Painting becomes a performance—Banksy shreds self at Sotheby’s seconds after successful sale.

Banksy - Girl With Balloon just before it shred itself.

I’m not a fan of Banksy’s art, but his works of political and social commentary thrill me. So, I’m loving the high drama that reigned at Sotheby’s London

Last night as one of Banksy’s most iconic images, Girl with Balloon, sold during their much-anticipated Contemporary Art Evening Auction. Sotheby’s salesroom was filled to capacity and countless international viewers were watching online.

Viewers were tense as the hammer dropped and the auctioneer announced that the piece had just been: SOLD!

At that moment, Banksy’s framed work—spray paint and acrylic on canvas, mounted on board depicting a girl reaching out toward a bright red, heart shaped balloon—began to be pulled through a shredder hidden in the bottom of the frame.

Alex Branczik, Sotheby’s Senior Director and Head of Contemporary Art, Europe- London, said, “It appears we just got Banksy-ed,” The incident lifted a single painting to the level of full-bore performance art while becoming instant art-world history. Branczik said, “All I can say is this certainly marks the first time in auction history that a work of art automatically shredded itself after coming under the hammer.”

Anny Shaw, writing for The Art Newspaper, reported that, “Apparently booby-trapped and triggered by someone in the gallery, or possibly by the artist himself, several observers commented that the work’s destruction was the grandest of finales to a contemporary auction in many years.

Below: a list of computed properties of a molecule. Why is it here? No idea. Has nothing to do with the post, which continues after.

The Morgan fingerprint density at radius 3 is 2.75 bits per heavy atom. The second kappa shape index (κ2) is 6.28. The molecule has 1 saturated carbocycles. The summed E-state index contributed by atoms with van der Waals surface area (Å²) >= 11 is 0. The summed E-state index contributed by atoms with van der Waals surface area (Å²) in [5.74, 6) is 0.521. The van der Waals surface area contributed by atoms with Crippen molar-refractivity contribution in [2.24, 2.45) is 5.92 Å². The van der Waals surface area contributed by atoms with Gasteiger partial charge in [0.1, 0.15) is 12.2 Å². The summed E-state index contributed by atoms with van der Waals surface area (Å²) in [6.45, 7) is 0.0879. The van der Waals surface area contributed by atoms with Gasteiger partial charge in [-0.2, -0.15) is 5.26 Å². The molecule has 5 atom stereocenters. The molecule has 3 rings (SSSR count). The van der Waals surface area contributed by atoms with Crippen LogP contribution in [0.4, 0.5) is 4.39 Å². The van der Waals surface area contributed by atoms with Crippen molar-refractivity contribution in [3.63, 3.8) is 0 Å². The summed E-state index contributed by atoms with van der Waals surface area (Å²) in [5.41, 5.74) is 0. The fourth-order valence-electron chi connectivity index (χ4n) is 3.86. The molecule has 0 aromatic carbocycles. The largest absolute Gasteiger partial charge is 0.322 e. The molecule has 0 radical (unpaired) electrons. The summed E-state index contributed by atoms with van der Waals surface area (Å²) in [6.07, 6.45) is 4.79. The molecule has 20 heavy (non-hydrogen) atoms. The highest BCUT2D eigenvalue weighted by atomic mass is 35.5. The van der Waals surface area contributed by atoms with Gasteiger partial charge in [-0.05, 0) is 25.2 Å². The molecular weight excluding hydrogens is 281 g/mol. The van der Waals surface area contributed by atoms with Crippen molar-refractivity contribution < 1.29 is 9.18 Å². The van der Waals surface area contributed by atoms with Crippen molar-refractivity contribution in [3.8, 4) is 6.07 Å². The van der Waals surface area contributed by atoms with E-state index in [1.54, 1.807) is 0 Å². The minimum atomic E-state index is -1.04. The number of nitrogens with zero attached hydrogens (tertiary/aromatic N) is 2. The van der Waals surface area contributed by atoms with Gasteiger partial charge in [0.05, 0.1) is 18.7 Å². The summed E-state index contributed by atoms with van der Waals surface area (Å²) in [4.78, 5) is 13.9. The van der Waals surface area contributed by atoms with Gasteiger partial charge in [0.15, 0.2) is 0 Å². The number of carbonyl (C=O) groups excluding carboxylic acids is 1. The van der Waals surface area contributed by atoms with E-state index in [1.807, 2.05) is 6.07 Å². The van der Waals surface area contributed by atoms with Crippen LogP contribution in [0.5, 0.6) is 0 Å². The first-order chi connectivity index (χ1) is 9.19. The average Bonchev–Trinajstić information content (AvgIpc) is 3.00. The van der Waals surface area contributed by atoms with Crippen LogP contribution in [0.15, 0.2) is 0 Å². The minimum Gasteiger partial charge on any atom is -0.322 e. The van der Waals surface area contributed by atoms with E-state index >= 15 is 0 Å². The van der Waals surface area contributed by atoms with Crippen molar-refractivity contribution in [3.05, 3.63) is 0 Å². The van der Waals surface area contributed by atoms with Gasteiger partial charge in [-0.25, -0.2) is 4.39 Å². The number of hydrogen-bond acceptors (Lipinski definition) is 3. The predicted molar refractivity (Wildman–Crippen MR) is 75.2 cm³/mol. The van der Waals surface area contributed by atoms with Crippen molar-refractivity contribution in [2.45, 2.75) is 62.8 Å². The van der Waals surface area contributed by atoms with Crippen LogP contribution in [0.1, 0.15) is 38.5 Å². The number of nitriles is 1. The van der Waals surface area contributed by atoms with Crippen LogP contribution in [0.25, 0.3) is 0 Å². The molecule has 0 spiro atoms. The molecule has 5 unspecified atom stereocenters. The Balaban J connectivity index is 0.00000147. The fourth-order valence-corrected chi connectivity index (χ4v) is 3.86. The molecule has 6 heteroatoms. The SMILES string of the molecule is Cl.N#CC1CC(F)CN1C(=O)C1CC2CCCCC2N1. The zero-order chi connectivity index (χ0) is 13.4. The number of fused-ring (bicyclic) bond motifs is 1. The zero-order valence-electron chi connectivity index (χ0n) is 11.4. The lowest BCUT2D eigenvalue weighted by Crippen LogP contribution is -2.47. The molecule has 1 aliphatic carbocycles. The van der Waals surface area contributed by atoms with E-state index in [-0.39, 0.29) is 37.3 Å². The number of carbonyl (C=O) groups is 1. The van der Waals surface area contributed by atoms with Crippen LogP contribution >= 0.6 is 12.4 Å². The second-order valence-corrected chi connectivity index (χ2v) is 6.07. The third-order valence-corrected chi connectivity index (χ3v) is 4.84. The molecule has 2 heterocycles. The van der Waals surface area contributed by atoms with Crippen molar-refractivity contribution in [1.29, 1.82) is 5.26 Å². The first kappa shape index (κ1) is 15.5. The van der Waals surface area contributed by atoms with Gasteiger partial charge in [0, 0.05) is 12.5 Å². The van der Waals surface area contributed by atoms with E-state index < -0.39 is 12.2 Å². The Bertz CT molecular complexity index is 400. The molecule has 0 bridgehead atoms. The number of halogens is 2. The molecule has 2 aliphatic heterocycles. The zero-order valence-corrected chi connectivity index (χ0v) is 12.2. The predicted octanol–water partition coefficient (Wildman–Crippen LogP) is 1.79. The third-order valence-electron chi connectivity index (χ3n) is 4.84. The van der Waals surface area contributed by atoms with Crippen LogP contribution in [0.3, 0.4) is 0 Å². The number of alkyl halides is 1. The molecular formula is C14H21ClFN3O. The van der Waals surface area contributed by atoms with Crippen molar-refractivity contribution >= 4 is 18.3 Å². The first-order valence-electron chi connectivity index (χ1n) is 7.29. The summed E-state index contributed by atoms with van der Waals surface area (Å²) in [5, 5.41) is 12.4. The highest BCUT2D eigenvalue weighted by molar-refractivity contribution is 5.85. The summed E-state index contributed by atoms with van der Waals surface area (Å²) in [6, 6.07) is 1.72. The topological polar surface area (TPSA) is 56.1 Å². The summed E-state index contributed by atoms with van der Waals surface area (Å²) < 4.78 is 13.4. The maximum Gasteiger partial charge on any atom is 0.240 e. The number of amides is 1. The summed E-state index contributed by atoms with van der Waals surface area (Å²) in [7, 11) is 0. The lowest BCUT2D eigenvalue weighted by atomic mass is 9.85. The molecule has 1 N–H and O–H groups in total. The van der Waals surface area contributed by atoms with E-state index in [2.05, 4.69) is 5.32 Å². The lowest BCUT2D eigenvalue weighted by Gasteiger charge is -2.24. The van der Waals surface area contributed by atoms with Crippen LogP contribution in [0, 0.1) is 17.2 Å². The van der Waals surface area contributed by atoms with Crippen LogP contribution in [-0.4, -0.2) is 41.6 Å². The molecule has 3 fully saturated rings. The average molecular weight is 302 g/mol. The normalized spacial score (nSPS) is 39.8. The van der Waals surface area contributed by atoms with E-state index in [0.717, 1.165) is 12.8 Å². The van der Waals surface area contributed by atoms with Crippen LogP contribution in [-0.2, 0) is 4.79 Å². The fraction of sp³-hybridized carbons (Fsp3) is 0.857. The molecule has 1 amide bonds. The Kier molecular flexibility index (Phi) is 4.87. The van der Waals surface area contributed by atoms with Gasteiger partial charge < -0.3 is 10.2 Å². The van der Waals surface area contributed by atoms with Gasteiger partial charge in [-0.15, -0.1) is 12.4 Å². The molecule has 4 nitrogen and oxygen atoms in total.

“In apparent acknowledgement of the prank, later in the evening Banksy posted an image of his painting being shredded in front of shocked Sotheby’s staff on Instagram, with the caption ‘Going, going, gone…’ According to the provenance, Girl with a Balloon was acquired directly from the artist in 2006.”

Then, this appeared all over the internet—

Sotheby’s reports that they are in touch the buyer and they are exploring next steps. Make of it what you will.


By Stephen Brockelman

As a Sr. Writer at T. Rowe Price, I work with a group of the best copywriters around. We belong to the broader creative team within Enterprise Creative, a part of Corporate Marketing Services. _____________________________________________ A long and winding road: My path to T. Rowe Price was more twisted than Fidelity’s green line. With scholarship in hand, I left Kansas at 18 to study theatre in New York. When my soap opera paychecks stopped coming from CBS and started coming from the show’s sponsor, Proctor & Gamble, I discovered the power of advertising and switched careers. Over the years I’ve owned an ad agency in San Francisco; worked for Norman Lear on All in the Family, Good Times, Sanford and Son, and the rest of his hit shows; and as a member of Directors Guild of America, I directed Desi Arnaz in his last television appearance— we remained friends until his death. In 1988 I began freelancing full time didn’t look back. In January 2012 my rep at Boss Group called and said, “I know you don’t want to commute and writing for the financial industry isn’t high on your wish list, but I have a gig with T. Rowe Price in Owings Mills…” I was a contractor for eight months, drank the corporate Kool-Aid, became a TRP associate that August, and today I find myself smiling more often than not.

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